Before we close out this challenge with our final task let’s review last week. Week 4’s task was to Take on a problem. Tackle an issue or feeling you have been avoiding for a while. Face it head on and break through the fear. As I said last week, I thought this would be a tough one and I was right.
Initially when I examined what task I wanted to take on I didn’t readily recognize a cause that required attention. As a matter of fact, it seems I have buried many of these feelings so deep it was hard uncovering them. Deep down there lies several fears that I have let linger and have never fully addressed. When you start to peel back the layers of covering over the hurt, weird things happen.
You want to push them away again. Like the pile of laundry hidden in the back of your closet. You know it is there you can see it briefly if you open the door a bit. But if you never actually look at it you can pretend its not there or push it of to deal with another day.
The problem I pushed away
The task I have decided to face this week was one I put in the way back of my closet after my father passed away. Every now and then I venture into that pile of memories looking for something but quickly stash it back away before it spills out and I have to deal with it. The task is to forgive my father. There I said it… and it was a lot harder to write then I thought it would be.
I mentioned my issues with my father in this post. Here I addressed my own co-dependency issues that arose from his alcohol abuse. My father wasn’t a bad man. No really he wasn’t, but he was damaged and I see now how he could have benefited from anti depressive medication.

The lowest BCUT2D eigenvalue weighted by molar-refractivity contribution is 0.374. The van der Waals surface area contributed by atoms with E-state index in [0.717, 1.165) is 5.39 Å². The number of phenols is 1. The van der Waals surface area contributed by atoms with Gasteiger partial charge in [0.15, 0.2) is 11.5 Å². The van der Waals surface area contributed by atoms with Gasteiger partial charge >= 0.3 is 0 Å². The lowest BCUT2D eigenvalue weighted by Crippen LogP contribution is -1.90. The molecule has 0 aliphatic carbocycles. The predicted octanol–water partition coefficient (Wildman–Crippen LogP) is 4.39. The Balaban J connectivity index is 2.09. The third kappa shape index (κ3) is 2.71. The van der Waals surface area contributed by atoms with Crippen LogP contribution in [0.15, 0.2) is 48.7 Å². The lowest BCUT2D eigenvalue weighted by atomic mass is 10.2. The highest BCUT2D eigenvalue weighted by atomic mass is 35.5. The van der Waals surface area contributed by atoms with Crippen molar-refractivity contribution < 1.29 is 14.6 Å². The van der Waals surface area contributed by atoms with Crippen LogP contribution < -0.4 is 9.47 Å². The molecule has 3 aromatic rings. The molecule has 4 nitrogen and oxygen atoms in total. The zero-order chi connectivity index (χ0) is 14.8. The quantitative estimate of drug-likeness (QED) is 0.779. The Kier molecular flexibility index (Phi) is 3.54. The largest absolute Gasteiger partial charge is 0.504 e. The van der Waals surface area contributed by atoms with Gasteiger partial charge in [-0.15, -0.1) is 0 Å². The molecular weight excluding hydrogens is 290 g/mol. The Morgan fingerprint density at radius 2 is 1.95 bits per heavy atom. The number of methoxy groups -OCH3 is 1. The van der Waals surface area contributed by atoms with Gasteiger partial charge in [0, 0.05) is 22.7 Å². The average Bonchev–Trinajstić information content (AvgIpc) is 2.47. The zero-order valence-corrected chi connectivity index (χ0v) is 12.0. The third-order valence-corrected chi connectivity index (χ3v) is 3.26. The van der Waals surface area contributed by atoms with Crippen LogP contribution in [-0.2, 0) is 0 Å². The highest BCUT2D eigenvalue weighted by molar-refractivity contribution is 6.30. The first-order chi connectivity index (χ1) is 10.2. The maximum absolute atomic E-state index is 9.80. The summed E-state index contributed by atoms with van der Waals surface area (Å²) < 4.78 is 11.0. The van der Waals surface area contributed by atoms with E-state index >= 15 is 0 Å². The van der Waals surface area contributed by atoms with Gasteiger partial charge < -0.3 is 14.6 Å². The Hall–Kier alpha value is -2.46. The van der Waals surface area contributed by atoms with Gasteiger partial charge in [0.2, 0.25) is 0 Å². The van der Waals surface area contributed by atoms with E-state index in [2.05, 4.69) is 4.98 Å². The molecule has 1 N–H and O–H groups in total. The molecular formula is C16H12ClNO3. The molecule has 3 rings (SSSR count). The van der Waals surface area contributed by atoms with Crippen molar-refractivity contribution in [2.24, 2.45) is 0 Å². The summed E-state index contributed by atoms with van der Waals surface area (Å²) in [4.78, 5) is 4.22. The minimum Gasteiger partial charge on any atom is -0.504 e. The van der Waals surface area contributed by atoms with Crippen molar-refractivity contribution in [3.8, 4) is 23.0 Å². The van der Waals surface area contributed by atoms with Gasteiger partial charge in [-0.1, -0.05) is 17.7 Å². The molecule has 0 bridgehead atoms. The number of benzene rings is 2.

Anyhow, back to the task at hand. I have been carrying around a bag of hurt, self-doubt, low self worth, fear and lack of confidence ever since I was a little girl. Growing up in a house of narcissism and co-dependency these feelings have effected every aspect of my life. Having never felt like enough, never feeling like I mattered, and always feeling less then those around me.
The one question
Over the years I have navigated these feelings or pushed them away enough to function. When I thought about this task I realized all of my hurt is wrapped around one question that I could never fathom.
Why did my Dad pick alcohol over me? Why was I not important enough?
I remember hearing stories of other people’s parents who would move heaven and earth for their children. Having children of my own I know I would do this for them. So why then wouldn’t my Dad give up alcohol for me? Why was having those extra years of life with me not worth it to him? Why could he not stop after seeing all the pain and hurt his addiction caused?
It is because he was an addict. Not being addict I know I can never truly understand the physical, emotional or chemical dependency that comes along with addiction. But what I do know is I must let go of this question. I must know that my Dad loved me but he was not like me. He was weak, depressed and lacked the will to be anymore then what he was.
He loved me the best way he could, but he was flawed and broken. I must forgive him for his weakness. It was not my doing or
something I could have fixed. More importantly, it was not a reflection on his love for me and does not mean others will love me less.
I know moving forward this will be a struggle but overtime I plan to unravel the layers I have built up. Hopefully, in facing this fear I will be able to released this hurt and heal myself.
There we have it friends. We have made it to the final Week of the Challenge. Week 5…
Week 5: Take your power back
We have done a lot of work over this month. We have faced fears physical, mental and emotional. In the final week we reflect on all that we have learned about ourselves during this challenge. What fears have we overcome? Are any still plaguing you? Has your view of fear changed?
My hope is that you feel empowered and emboldened by this process. Maybe like me, you have gotten to know yourself a little better. Maybe you realize you are so much more than you appear to be. Each and every one of us is capable of amazing things if we believe we can. If we ignore our self-doubt, if we overcome our overwhelm, move past our guilt and run towards our fears.